We want to be working from a place where we care about our work. Writing is a far cry from digging ditches. If we have let our experience of the dissertation become interpreted primarily as meaningless pain, that's no good. It doesn't help us get our work done, either.
This emotional involvement comes with it some difficulties, however. We are going to have ups and downs. Some days the work will go well and we'll feel good. Other days we will be facing difficulties and maybe feeling like quitting.
We want to be able to find a place of balance, where we are not caught in a whip-sawing of emotion. That in itself is exhausting. It's tiring enough to face the frustration of the project, and to have doubts about our ability to finish. If we have to experience severe ups and downs it may be even worse. Having our elation stripped away time after time may be more tiring than just having to face a constant battle.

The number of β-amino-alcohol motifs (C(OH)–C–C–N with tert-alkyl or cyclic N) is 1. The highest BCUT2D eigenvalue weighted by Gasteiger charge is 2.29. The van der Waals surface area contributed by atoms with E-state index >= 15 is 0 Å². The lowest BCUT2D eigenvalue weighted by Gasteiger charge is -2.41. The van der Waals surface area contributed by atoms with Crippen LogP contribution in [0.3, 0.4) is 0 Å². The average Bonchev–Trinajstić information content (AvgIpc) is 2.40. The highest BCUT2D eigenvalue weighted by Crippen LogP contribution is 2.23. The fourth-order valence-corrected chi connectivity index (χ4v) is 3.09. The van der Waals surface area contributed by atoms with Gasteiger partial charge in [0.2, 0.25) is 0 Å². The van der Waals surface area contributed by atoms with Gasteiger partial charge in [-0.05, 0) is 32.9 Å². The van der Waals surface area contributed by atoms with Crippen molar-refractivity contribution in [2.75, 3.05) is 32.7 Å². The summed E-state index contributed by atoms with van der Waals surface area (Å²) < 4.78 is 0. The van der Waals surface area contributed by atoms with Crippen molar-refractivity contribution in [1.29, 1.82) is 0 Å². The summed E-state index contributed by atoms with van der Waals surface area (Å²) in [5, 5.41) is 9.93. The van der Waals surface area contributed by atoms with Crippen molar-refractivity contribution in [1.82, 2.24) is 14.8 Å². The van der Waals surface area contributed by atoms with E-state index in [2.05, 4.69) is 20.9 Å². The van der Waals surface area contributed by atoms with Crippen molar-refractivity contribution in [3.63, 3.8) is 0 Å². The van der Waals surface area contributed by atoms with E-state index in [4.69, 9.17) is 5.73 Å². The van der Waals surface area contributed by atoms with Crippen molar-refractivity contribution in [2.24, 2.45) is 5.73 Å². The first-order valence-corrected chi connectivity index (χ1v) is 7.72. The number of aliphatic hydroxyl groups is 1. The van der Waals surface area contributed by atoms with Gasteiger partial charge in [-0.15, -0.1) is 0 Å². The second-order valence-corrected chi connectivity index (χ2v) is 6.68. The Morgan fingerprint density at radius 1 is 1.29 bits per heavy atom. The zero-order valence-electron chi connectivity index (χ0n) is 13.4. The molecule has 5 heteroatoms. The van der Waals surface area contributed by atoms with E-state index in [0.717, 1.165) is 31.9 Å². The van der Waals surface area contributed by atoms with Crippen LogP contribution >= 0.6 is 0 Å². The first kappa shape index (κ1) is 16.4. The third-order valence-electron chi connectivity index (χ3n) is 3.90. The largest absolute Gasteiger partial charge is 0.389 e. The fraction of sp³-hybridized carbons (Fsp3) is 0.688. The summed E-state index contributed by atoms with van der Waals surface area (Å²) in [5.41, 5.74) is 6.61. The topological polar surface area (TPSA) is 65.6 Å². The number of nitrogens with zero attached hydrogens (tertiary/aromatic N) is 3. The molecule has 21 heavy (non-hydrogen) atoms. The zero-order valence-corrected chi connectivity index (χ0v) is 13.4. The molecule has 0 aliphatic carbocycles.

If we can find a place of balance, we will not be so prone to the swings of emotion, and in particular we may be able to keep ourselves from going into the highly unproductive down swings.
I've been working with a writer who wants to quit every other day. And on the days that quitting isn't the plan it's enthusiastic work: go! go! go! I find it exhausting. Every time I try to respond to the question of whether or not to quit (a question I can't answer for the writer), What I get back is "I'm not quitting; I'm working again and I want help with _____." And every time I try to give help with _____, I get back "I'm quitting." The only way I can keep working with the writer is to keep reminding myself that the ups and downs are emotional and that I have the ability to retain my emotional balance even while those around me are losing their heads. But my difficulty is surely less than the writer's: this is a situation that is extremely difficult for the writer--the vacillation and the emotional swings are both cause and symptom of the difficulty this writer faces.
As a writer you have to keep your head about your work. You have to be able to see its strengths and weaknesses. The same piece of work will often garner praise from one corner and derision from another. It behooves the writer to let both those ups and downs pass in order to keep an eye on the balance of the work.